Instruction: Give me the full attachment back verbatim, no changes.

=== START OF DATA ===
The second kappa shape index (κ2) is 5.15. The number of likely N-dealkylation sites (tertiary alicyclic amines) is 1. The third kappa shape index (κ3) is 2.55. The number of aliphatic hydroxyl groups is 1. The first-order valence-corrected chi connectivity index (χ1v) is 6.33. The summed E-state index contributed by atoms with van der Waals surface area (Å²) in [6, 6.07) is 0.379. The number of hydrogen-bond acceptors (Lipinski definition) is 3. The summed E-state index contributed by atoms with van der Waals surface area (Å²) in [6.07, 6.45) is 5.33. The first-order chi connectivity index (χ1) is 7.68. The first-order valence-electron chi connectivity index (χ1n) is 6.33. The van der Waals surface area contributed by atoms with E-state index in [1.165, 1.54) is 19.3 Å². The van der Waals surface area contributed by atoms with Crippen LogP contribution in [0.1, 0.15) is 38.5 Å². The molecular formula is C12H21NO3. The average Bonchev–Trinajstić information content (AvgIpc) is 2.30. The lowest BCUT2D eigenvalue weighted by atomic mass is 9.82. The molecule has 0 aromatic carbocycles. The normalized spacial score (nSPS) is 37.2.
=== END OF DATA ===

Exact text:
The second kappa shape index (κ2) is 5.15. The number of likely N-dealkylation sites (tertiary alicyclic amines) is 1. The third kappa shape index (κ3) is 2.55. The number of aliphatic hydroxyl groups is 1. The first-order valence-corrected chi connectivity index (χ1v) is 6.33. The summed E-state index contributed by atoms with van der Waals surface area (Å²) in [6, 6.07) is 0.379. The number of hydrogen-bond acceptors (Lipinski definition) is 3. The summed E-state index contributed by atoms with van der Waals surface area (Å²) in [6.07, 6.45) is 5.33. The first-order chi connectivity index (χ1) is 7.68. The first-order valence-electron chi connectivity index (χ1n) is 6.33. The van der Waals surface area contributed by atoms with E-state index in [1.165, 1.54) is 19.3 Å². The van der Waals surface area contributed by atoms with Crippen LogP contribution in [0.1, 0.15) is 38.5 Å². The molecular formula is C12H21NO3. The average Bonchev–Trinajstić information content (AvgIpc) is 2.30. The lowest BCUT2D eigenvalue weighted by atomic mass is 9.82. The molecule has 0 aromatic carbocycles. The normalized spacial score (nSPS) is 37.2.